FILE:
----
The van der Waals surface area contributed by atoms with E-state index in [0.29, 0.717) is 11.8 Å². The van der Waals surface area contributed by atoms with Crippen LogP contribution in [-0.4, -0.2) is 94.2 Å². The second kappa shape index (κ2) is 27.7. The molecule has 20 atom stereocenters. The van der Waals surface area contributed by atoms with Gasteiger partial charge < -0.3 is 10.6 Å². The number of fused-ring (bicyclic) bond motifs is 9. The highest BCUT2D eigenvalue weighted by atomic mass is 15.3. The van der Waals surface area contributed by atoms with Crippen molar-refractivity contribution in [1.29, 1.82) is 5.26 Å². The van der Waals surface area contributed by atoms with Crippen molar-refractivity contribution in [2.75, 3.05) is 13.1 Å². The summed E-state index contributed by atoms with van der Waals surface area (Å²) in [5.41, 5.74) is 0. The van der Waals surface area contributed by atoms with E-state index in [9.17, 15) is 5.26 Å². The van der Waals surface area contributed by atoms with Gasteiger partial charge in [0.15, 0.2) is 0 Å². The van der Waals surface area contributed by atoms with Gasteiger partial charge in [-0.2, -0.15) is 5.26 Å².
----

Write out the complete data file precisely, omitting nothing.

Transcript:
The van der Waals surface area contributed by atoms with E-state index in [0.29, 0.717) is 11.8 Å². The van der Waals surface area contributed by atoms with Crippen LogP contribution in [-0.4, -0.2) is 94.2 Å². The second kappa shape index (κ2) is 27.7. The molecule has 20 atom stereocenters. The van der Waals surface area contributed by atoms with Gasteiger partial charge < -0.3 is 10.6 Å². The number of fused-ring (bicyclic) bond motifs is 9. The highest BCUT2D eigenvalue weighted by atomic mass is 15.3. The van der Waals surface area contributed by atoms with Crippen molar-refractivity contribution in [1.29, 1.82) is 5.26 Å². The van der Waals surface area contributed by atoms with Crippen molar-refractivity contribution in [2.75, 3.05) is 13.1 Å². The summed E-state index contributed by atoms with van der Waals surface area (Å²) in [5.41, 5.74) is 0. The van der Waals surface area contributed by atoms with E-state index in [9.17, 15) is 5.26 Å². The van der Waals surface area contributed by atoms with Gasteiger partial charge in [0.15, 0.2) is 0 Å². The van der Waals surface area contributed by atoms with Gasteiger partial charge in [-0.2, -0.15) is 5.26 Å².